• Julie, I have somehow lost that post and it didn’t come through with your comment this time. But for readers, Julie was explaining about new surgical masks that are clear so you can read lips. I’ll write about this in a post about hospital experience.


  2. As one who is 9 days away from getting an implant, I am most appreciative of being made aware of this “slice of life” with a C.I.

    Thanks Katherine!



  3. Your experience with your implant on the ferry is surreal — amazing that the magnet saved the day!

    Cannot believe Rebecca graduates Gettysburg College in May! She is now talking about working for a year or two and then getting a Masters in Social Work or Psychology, which was always one of her career ideas. I think the business world has less and less allure the more exposure she has to it.

    How is Lizi liking being back in NYC? Please remind me of the work she is now doing. Rebecca is putting out feelers for future employment, trying to figure out where to work while she is mulling grad school.

    I do worry about how hard it is to make a living in the field, but I know from personal experience that it is more fulfilling personally than any other track I was ever on. So I get why Rebecca keeps coming back to it as the arena that interests her most.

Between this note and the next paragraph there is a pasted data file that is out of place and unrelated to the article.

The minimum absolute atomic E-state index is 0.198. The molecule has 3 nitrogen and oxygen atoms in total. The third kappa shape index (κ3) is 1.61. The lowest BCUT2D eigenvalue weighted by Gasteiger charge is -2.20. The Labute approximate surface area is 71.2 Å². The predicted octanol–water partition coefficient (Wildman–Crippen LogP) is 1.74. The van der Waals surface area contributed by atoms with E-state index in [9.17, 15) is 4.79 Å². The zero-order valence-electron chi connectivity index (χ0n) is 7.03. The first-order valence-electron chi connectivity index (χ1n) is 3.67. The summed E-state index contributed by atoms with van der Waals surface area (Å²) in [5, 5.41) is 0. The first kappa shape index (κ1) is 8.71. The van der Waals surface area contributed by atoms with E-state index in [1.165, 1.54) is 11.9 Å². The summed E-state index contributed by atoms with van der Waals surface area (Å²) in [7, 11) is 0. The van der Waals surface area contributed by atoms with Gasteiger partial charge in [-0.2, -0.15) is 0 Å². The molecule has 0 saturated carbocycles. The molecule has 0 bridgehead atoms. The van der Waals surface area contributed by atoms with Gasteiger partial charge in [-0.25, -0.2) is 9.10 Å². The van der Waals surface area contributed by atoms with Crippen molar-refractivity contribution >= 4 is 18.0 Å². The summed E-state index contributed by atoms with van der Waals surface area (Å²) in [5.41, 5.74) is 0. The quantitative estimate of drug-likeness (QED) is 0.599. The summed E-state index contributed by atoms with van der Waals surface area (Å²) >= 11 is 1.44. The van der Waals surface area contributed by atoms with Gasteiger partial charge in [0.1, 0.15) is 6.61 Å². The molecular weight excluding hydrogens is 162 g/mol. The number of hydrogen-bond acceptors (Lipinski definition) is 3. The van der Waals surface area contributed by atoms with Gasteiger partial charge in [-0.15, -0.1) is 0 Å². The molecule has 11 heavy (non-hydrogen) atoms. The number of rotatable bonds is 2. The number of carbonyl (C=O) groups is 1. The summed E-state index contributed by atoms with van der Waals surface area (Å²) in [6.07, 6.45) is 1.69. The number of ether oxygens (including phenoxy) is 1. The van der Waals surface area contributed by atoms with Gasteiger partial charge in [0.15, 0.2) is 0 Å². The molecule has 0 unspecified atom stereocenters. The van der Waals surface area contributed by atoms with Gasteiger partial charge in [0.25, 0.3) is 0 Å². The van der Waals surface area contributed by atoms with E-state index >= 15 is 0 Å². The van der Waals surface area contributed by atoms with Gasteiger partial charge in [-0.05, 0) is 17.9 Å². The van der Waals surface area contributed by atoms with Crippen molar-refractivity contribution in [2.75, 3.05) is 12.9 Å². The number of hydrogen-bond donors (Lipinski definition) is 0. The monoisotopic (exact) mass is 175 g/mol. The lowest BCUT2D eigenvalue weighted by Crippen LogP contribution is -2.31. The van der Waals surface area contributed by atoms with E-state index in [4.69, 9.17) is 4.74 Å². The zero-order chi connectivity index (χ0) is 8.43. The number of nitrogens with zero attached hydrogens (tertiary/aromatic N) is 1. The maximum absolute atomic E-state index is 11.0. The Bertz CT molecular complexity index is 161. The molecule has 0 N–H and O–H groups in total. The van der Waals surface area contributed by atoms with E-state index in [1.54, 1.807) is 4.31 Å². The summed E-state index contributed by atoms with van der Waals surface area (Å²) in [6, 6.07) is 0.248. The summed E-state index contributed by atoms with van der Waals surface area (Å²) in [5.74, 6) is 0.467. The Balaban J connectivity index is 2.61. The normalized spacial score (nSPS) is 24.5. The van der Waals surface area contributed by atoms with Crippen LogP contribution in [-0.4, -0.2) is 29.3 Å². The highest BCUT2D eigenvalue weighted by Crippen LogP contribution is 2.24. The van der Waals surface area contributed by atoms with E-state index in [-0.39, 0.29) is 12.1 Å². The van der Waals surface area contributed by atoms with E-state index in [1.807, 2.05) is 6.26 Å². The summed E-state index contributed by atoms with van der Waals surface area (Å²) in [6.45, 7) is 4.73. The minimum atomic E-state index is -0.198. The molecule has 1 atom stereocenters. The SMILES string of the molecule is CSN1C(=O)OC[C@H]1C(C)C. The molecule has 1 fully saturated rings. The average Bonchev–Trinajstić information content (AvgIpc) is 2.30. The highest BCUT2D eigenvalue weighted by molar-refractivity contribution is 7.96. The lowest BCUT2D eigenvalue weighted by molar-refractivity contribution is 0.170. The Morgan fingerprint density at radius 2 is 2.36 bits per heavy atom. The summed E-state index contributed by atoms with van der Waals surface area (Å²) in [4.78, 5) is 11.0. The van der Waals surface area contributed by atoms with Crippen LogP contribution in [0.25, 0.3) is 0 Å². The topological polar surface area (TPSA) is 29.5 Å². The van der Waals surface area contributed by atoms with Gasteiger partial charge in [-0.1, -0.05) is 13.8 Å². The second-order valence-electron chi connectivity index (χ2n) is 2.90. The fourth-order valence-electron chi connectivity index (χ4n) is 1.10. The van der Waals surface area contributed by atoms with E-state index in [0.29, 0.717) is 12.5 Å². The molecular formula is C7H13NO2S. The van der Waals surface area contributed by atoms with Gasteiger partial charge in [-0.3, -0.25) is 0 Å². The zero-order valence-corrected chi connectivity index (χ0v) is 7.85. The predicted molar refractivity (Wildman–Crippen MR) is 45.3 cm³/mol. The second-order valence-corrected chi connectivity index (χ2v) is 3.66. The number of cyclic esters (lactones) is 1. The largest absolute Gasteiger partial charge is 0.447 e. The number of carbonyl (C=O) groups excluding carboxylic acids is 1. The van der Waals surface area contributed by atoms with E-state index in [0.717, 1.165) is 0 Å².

Helena Rosenberg, MFT

    25500 Hawthorne Blvd. Ste. 1220 Torrance, CA 90505 & 9171 Wilshire Blvd. Ste. 670 Beverly Hills, CA 90210 (310) 226-6161


  4. I have had issues with taking off a sweater or sweatshirt only to find my c.i. on the floor. The wind whistling through my high powered h. a. is also an issue.

    I wear a handband that covers my ears and on a cold day add a hat. It does muffle sound but my h.a. and c. i. are protected and it is not like I haven’t dealt with muffled sound for years.


  5. I wear a lot of pullovers, some with hoods. It doesn’t take an engineer to see the problem here. With eyeglasses, CI and HA, I have learned to at least remove the glasses. Usually I still try to sneak the CI when pulling a hoodie over my head. Your ferry story takes the prize. I don’t see a solution to this problem on the horizon. I am sure that somewhere beyond the rainbow there will be devices we can not imagine that will be more secure. For now we must be diligent and grateful for the technology and the devices that, though fragile as they are, give us a level of hearing we would not otherwise have.


  6. Barbara, if you’d be willing and OK with Katherine it would be so helpful to hear of your journey towards a cochlear implant and also your experience after. I am getting close!
    Erica Jacobs, or feel free to get in touch privately at ejacobs2424@gmail.com